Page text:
What is this wedding invitation? ‘Black tie casual’? What does that mean? Is that a thing? Does that mean I’m supposed to… I don’t know, wear tennis shoes with tails? Forget it, I’m asking Suitored.
We at Suitored have had our share of curious wedding invitation, blown job interviews, and awkward galas, so we’re here to impart onto you a basic working guide to dress codes. While you won’t stand out from the crowd, sometimes standing out because of what you wore is the wrong way to be remembered. With that in mind, here’s a quick rundown of some of the most likely codes you’ll ever see.
A casual dress code is a no brain situation. Effectively anything you feel comfortable in, for many people this means jeans and t-shirt with sneakers. Despite the lax rules, you should still try to put some effort in, for your host’s sake.
Smart casual is a bit of a step up, and increasingly common for office workers these days. Practical considerations mean that business casual demands something presentable, but comfortable. A collared shirt and smarter pants are required. The sneakers have got to go. A button-down shirt, chinos, and a pair of loafers are acceptable. Jacket and necktie optional.
Now, there’s some confusion as to what the difference between what business casual and smart casual are. They share a lot of similarities, but the difference is in the pants. Business casual demands chinos or dress pants, while smart casual can get away with a clean pair of jeans.
Businesswear is old standard for office wear, and still is in some quarters. It’s a two button charcoal gray suit, dark colored tie, and white dress shirt with black lace-up dress shoes. It’s suits, and mandatory neckties. It’s not about quashing individualism, it’s about performing a job that has a certain level of importance, and giving the job and your peers, the respect they deserve.
Black tie has a very interesting history that you never need to learn about. What’s important here are the rules associated with black tie. Black tie means you need a tuxedo. A tuxedo consists of a dinner jacket, matching trousers, bow tie, and cummerbund (or waistcoat), with patent leather shoes.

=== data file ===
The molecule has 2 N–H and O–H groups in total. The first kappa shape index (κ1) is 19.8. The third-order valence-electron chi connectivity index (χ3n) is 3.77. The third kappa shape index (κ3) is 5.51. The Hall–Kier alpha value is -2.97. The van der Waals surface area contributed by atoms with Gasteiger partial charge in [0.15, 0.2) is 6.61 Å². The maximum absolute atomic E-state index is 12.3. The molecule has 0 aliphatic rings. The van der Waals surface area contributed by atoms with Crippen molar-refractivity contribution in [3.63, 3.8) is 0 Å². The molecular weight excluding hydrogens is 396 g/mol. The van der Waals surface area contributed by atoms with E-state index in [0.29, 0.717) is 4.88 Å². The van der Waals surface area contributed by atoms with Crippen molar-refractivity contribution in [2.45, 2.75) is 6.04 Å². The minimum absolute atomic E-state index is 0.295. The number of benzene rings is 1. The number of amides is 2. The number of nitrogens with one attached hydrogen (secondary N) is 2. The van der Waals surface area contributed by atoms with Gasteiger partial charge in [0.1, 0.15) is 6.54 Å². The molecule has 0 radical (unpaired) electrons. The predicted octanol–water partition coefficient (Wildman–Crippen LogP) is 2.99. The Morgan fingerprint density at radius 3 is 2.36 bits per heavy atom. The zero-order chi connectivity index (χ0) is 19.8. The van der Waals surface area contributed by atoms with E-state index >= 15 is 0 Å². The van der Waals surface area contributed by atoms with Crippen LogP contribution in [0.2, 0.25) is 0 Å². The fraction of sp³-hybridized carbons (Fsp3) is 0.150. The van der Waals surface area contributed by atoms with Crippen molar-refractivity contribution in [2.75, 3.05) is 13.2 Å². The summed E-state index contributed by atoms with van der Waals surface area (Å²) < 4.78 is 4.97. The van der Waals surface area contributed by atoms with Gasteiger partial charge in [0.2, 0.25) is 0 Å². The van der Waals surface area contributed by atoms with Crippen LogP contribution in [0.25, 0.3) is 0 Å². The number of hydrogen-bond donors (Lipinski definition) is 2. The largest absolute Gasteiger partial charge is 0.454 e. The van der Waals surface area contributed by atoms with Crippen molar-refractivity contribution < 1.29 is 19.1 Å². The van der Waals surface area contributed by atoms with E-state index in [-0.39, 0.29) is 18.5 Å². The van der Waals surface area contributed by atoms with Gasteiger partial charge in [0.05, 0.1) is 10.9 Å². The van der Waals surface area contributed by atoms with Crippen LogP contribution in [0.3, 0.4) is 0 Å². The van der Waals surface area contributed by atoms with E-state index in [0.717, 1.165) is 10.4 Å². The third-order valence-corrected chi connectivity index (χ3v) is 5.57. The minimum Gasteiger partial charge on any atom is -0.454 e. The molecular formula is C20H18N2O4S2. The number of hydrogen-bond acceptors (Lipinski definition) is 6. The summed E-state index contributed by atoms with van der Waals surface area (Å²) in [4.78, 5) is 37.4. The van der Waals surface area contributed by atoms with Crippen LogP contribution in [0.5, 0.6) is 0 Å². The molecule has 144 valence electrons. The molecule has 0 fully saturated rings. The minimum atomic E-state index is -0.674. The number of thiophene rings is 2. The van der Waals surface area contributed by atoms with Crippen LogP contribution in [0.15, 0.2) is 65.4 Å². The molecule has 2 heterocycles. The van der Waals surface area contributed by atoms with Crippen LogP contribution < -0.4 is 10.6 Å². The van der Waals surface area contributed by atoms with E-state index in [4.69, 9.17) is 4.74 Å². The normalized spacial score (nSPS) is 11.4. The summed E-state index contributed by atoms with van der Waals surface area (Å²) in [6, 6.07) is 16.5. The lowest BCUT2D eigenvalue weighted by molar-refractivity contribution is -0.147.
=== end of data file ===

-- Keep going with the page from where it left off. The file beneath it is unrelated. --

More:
The dinner jacket should be made of black wool, with a peaked or shawl collar, faced in silk, satin, or grosgrain. Notched lapel dinner jackets exist but are considered unusual. The breast pocket must be filled with a white pocket square. Trousers should feature piping along the leg in silk, satin, or grosgrain, matching the jacket lapels. A kilt is an acceptable alternative to a tuxedo, but be prepared to talk at length about your heritage.
The bow tie should ideally be one that requires you to tie it. The knot is no more complicated than fisherman’s knot, and do you really want to admit you can’t figure out a basic knot? The bow tie should be black silk or grosgrain, matched to the lapels.
A low cut waistcoat matching the tuxedo was most common in the past, but cummerbunds are also acceptable. Again, the material should match the lapels. Cummerbunds are always tied so the folds face upwards. Shoes should be black patent leather. Court pumps were expected in the past, but lace ups are perfectly acceptable. Keep them clean and shiny.
The most formal of all codes, white tie is rarely seen today. White tie means a full tailed-tuxedo, and top hat for men, and ball gowns for women. In the event you need to go to white tie event, you probably need more comprehensive advice than the Internet can provide.
These are the most common dress codes you’ll encounter, and any thing else will usually be a derivative of these basic codes. Just remember, stay classy, and never be afraid to ask the host what they’re wearing – it can be a valuable source of information.
Still confused? Got a perplexing dress code that needs deciphering? Want to share about the most bizarre dress request you’ve seen? Use the comments box below to get in on the discussion.